Image courtesy of the Portland Water Bureau

By Nancy Tannler

Many people are not aware of the Portland Water Bureau’s (PWB) plan to build a filtration plant or why it is being planned. 

Critics of PWB’s plan to comply with the Environmental Protection Agency’s (EPA) Long Term 2 Enhanced Surface Water Treatment (LT2) ruling believe this final recommendation to build a filtration plant is expensive and unnecessary. PWB does not. 

LT2 addresses the health effects associated with Cryptosporidium and other microbial pathogens in surface water used as a drinking water supply.

The Southeast Examiner’s article last month, “Treating Portland’s Water: Filtration vs. UV and Ozone,” opened the conversation surrounding this subject for our readers. Jaymee Cuti, Public Information Officer, PWB, found inaccuracies that this follow up article will address.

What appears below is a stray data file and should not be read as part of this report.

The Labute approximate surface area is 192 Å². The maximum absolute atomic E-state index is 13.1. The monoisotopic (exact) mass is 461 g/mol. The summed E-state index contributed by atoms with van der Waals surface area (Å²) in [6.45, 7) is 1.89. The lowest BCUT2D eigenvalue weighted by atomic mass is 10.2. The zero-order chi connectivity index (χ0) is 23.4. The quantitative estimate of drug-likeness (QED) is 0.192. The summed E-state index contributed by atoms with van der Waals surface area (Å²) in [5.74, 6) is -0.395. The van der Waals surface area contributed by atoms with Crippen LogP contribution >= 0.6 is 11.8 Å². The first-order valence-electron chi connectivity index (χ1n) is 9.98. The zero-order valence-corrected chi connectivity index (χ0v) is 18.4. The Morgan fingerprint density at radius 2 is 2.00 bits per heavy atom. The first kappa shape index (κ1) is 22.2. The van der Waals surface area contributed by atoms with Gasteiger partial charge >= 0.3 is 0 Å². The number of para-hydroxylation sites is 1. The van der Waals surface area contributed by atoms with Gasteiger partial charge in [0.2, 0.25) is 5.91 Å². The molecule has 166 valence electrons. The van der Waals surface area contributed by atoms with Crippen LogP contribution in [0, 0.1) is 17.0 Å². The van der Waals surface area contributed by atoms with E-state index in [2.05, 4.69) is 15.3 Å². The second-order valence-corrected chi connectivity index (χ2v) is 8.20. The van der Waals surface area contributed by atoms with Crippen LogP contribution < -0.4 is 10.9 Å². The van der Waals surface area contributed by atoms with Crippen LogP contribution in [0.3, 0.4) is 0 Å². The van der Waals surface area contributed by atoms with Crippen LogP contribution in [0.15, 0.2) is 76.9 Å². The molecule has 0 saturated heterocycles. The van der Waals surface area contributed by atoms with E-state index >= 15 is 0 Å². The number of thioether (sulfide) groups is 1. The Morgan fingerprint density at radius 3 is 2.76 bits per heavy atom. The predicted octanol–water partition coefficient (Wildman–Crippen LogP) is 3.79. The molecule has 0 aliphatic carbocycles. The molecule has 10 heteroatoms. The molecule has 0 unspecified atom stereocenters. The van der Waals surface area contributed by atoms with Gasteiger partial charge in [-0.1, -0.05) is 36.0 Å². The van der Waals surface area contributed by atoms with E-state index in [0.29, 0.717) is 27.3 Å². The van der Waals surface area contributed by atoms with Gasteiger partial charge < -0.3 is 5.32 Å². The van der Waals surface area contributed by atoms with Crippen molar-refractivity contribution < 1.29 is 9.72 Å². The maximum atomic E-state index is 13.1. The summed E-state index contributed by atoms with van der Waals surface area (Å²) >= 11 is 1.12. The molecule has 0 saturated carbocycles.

In an interview with Commissioner Amanda Fritz, supervisor of PWB, Jaymee Cuti and David Peters, Principal Engineer at PWB, The Southeast Examiner was able to clarify the Water Bureau’s positions on why they chose a filtration plant and how they plan to pay for the expense of the project. 

Commissioner Fritz was initially opposed to building anything back in 2006 when the EPA first enforced the LT2 ruling. “There was minimal Cryptosporidium then but we have received more and more hits since then. Our system has been compromised,” she said. 

At that time, Commissioner Randy Leonard, supervisor of PWB, wanted to build a filtration plant which Commissioner Fritz opposed. 

“I don’t regret that decision,” she said. At the time there was a recession going on, the city was losing more low-income assistance and there was less risk.